Healthcare, a New Car, or Paying for College

Based on the latest Milliman Medical Index data, that average costs for an American family to receive healthcare in an employee sponsored PPO plan is $20,728. In general, that’s more than 20% of the households in the US make per year. And, I believe you can buy a decent car and still attend many colleges for less than that.

Can someone say “problem”?

While companies pick up the majority of it, the average employee is paying $8,584 of that for their family. That’s a strong reinforcement for the NPR article earlier this week about how it’s hard even for the insured to afford their healthcare…much less the uninsured.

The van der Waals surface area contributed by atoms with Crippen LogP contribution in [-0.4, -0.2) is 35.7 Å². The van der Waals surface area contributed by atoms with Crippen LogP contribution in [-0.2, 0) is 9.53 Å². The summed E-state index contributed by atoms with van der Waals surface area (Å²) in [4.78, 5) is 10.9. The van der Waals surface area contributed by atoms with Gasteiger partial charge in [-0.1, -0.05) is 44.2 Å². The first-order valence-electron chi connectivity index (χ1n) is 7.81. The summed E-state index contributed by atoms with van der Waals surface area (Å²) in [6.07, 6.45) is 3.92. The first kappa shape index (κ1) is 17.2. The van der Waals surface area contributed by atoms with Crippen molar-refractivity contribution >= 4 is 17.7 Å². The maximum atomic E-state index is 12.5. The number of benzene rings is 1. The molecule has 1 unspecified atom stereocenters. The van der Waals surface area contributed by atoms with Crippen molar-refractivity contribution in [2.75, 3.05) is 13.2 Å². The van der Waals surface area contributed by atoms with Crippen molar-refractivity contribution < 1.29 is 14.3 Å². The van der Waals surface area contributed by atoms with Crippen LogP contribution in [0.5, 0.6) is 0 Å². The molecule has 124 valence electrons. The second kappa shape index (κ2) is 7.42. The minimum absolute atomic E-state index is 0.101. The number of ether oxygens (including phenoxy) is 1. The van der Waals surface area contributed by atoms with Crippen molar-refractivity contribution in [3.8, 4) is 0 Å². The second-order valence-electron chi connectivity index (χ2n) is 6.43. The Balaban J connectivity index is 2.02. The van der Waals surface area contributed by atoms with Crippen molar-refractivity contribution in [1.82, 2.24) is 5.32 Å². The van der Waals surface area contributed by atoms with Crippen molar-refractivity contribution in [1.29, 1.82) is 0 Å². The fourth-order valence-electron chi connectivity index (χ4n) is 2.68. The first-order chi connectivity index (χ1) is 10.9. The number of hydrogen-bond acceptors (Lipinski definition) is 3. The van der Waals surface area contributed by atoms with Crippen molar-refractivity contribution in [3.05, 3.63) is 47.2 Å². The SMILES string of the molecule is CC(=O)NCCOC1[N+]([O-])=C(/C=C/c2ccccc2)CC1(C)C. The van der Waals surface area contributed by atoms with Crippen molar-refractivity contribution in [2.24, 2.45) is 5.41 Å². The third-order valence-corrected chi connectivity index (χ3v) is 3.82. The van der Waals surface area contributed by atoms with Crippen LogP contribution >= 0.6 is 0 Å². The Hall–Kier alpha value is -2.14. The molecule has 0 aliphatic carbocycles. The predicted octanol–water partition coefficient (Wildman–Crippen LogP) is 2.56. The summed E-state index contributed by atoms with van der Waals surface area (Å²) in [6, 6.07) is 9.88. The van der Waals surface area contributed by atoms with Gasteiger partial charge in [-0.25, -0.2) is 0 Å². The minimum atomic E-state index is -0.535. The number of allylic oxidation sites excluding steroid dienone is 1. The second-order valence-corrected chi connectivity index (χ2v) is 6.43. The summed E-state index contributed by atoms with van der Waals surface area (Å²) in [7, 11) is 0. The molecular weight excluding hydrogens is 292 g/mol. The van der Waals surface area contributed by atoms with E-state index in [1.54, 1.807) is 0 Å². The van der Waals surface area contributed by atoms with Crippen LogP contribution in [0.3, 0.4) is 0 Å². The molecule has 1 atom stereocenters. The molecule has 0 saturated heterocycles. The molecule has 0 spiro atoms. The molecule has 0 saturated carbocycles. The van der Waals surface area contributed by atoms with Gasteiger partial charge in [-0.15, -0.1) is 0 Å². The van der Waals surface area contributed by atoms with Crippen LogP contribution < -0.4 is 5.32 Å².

The one thing that I think many of us miss is that there are ways to fix this beyond simply waiting for the Holy Grail of health reform to transform us overnight. (I’ll let you in on a secret…even if it’s not overturned, it’s not going to fix everything.) Let’s just look at some articles about our healthcare system:

  1. This story talks about the importance of communications in healthcare.
  2. This story talks about non-adherence even with cancer patients and high cost medications.
  3. This story talks about pharmacy waste.
  4. This story is about the scary amount of wrong diagnoses.
  5. And, here’s one about how infrequently evidence-based medicine is followed.

So, if you combine the systemic issues with the human behavior issues, it seems like a low likelihood of getting the best care. That’s why we all need some “big brother” who’s watching out for us. Someone monitoring our claims. Someone providing counsel to us to help us make informed decisions. Even the physicians in the ACO or PCMH concepts need that.

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